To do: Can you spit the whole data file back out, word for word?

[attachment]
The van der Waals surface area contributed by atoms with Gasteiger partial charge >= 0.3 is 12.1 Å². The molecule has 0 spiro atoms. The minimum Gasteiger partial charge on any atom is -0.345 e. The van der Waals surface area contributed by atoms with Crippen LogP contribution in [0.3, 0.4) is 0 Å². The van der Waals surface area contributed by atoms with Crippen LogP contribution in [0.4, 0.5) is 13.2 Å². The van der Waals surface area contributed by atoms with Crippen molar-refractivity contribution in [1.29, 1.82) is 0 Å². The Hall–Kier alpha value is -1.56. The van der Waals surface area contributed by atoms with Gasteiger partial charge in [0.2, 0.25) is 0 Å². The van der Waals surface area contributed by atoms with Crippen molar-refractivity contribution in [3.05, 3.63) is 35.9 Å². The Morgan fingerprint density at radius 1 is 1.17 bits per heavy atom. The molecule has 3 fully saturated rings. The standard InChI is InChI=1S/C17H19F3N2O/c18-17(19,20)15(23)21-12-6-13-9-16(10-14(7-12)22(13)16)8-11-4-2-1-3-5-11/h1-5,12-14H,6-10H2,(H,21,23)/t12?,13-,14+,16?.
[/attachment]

The van der Waals surface area contributed by atoms with Gasteiger partial charge >= 0.3 is 12.1 Å². The molecule has 0 spiro atoms. The minimum Gasteiger partial charge on any atom is -0.345 e. The van der Waals surface area contributed by atoms with Crippen LogP contribution in [0.3, 0.4) is 0 Å². The van der Waals surface area contributed by atoms with Crippen LogP contribution in [0.4, 0.5) is 13.2 Å². The van der Waals surface area contributed by atoms with Crippen molar-refractivity contribution in [1.29, 1.82) is 0 Å². The Hall–Kier alpha value is -1.56. The van der Waals surface area contributed by atoms with Gasteiger partial charge in [0.2, 0.25) is 0 Å². The van der Waals surface area contributed by atoms with Crippen molar-refractivity contribution in [3.05, 3.63) is 35.9 Å². The Morgan fingerprint density at radius 1 is 1.17 bits per heavy atom. The molecule has 3 fully saturated rings. The standard InChI is InChI=1S/C17H19F3N2O/c18-17(19,20)15(23)21-12-6-13-9-16(10-14(7-12)22(13)16)8-11-4-2-1-3-5-11/h1-5,12-14H,6-10H2,(H,21,23)/t12?,13-,14+,16?.